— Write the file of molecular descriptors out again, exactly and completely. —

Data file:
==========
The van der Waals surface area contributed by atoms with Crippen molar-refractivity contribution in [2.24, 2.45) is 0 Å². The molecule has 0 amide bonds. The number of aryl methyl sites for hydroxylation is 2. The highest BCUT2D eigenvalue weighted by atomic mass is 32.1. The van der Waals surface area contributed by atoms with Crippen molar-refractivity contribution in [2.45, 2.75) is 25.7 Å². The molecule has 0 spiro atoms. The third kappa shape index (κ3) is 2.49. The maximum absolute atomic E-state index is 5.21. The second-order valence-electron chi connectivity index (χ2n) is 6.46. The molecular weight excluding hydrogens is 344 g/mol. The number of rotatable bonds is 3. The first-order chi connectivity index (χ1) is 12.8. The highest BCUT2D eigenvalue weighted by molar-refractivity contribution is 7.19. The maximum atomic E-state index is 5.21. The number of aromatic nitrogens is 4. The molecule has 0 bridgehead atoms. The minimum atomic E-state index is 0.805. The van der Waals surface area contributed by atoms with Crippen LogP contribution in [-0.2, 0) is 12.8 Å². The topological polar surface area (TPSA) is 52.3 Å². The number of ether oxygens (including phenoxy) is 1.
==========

The van der Waals surface area contributed by atoms with Crippen molar-refractivity contribution in [2.24, 2.45) is 0 Å². The molecule has 0 amide bonds. The number of aryl methyl sites for hydroxylation is 2. The highest BCUT2D eigenvalue weighted by atomic mass is 32.1. The van der Waals surface area contributed by atoms with Crippen molar-refractivity contribution in [2.45, 2.75) is 25.7 Å². The molecule has 0 spiro atoms. The third kappa shape index (κ3) is 2.49. The maximum absolute atomic E-state index is 5.21. The second-order valence-electron chi connectivity index (χ2n) is 6.46. The molecular weight excluding hydrogens is 344 g/mol. The number of rotatable bonds is 3. The first-order chi connectivity index (χ1) is 12.8. The highest BCUT2D eigenvalue weighted by molar-refractivity contribution is 7.19. The maximum atomic E-state index is 5.21. The number of aromatic nitrogens is 4. The molecule has 0 bridgehead atoms. The minimum atomic E-state index is 0.805. The van der Waals surface area contributed by atoms with Crippen LogP contribution in [-0.2, 0) is 12.8 Å². The topological polar surface area (TPSA) is 52.3 Å². The number of ether oxygens (including phenoxy) is 1.